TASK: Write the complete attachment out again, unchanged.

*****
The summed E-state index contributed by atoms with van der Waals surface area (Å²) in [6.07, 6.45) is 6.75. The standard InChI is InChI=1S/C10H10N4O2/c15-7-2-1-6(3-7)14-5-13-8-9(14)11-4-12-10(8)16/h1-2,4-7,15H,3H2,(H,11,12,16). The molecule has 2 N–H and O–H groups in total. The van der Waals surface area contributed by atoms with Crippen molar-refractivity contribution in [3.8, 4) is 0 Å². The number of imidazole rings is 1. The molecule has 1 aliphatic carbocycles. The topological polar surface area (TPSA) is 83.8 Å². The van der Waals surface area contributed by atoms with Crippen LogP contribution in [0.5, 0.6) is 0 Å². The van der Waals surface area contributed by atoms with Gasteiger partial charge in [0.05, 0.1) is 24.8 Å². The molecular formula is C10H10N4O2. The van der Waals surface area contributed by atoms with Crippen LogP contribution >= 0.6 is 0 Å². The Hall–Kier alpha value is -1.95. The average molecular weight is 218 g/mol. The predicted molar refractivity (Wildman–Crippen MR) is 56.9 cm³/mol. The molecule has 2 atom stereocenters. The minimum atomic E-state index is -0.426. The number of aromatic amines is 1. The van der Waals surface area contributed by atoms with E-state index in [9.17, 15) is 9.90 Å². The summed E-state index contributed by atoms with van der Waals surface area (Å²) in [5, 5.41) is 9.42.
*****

The summed E-state index contributed by atoms with van der Waals surface area (Å²) in [6.07, 6.45) is 6.75. The standard InChI is InChI=1S/C10H10N4O2/c15-7-2-1-6(3-7)14-5-13-8-9(14)11-4-12-10(8)16/h1-2,4-7,15H,3H2,(H,11,12,16). The molecule has 2 N–H and O–H groups in total. The van der Waals surface area contributed by atoms with Crippen molar-refractivity contribution in [3.8, 4) is 0 Å². The number of imidazole rings is 1. The molecule has 1 aliphatic carbocycles. The topological polar surface area (TPSA) is 83.8 Å². The van der Waals surface area contributed by atoms with Crippen LogP contribution in [0.5, 0.6) is 0 Å². The van der Waals surface area contributed by atoms with Gasteiger partial charge in [0.05, 0.1) is 24.8 Å². The molecular formula is C10H10N4O2. The van der Waals surface area contributed by atoms with Crippen LogP contribution >= 0.6 is 0 Å². The Hall–Kier alpha value is -1.95. The average molecular weight is 218 g/mol. The predicted molar refractivity (Wildman–Crippen MR) is 56.9 cm³/mol. The molecule has 2 atom stereocenters. The minimum atomic E-state index is -0.426. The number of aromatic amines is 1. The van der Waals surface area contributed by atoms with E-state index in [9.17, 15) is 9.90 Å². The summed E-state index contributed by atoms with van der Waals surface area (Å²) in [5, 5.41) is 9.42.